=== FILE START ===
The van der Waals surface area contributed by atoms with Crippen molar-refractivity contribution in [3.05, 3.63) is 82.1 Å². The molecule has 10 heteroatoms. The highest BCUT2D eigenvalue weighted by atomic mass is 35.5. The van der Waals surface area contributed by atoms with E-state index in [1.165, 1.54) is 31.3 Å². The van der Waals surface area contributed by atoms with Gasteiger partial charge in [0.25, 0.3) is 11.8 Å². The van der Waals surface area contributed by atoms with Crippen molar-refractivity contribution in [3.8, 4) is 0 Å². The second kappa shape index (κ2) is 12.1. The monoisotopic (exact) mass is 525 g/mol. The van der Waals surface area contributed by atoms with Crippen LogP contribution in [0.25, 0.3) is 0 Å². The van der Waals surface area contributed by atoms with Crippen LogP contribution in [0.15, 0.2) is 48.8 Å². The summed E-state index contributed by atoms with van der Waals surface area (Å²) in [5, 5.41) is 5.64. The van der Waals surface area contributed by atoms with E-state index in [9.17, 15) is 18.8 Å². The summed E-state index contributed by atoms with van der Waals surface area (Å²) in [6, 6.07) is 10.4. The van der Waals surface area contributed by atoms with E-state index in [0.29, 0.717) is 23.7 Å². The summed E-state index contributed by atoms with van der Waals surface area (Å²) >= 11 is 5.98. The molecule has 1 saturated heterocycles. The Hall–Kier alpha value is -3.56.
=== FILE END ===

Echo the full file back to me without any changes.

The van der Waals surface area contributed by atoms with Crippen molar-refractivity contribution in [3.05, 3.63) is 82.1 Å². The molecule has 10 heteroatoms. The highest BCUT2D eigenvalue weighted by atomic mass is 35.5. The van der Waals surface area contributed by atoms with E-state index in [1.165, 1.54) is 31.3 Å². The van der Waals surface area contributed by atoms with Gasteiger partial charge in [0.25, 0.3) is 11.8 Å². The van der Waals surface area contributed by atoms with Crippen molar-refractivity contribution in [3.8, 4) is 0 Å². The second kappa shape index (κ2) is 12.1. The monoisotopic (exact) mass is 525 g/mol. The van der Waals surface area contributed by atoms with Crippen LogP contribution in [0.25, 0.3) is 0 Å². The van der Waals surface area contributed by atoms with Crippen LogP contribution in [0.15, 0.2) is 48.8 Å². The summed E-state index contributed by atoms with van der Waals surface area (Å²) in [5, 5.41) is 5.64. The van der Waals surface area contributed by atoms with E-state index in [9.17, 15) is 18.8 Å². The summed E-state index contributed by atoms with van der Waals surface area (Å²) in [6, 6.07) is 10.4. The van der Waals surface area contributed by atoms with E-state index in [0.29, 0.717) is 23.7 Å². The summed E-state index contributed by atoms with van der Waals surface area (Å²) >= 11 is 5.98. The molecule has 1 saturated heterocycles. The Hall–Kier alpha value is -3.56.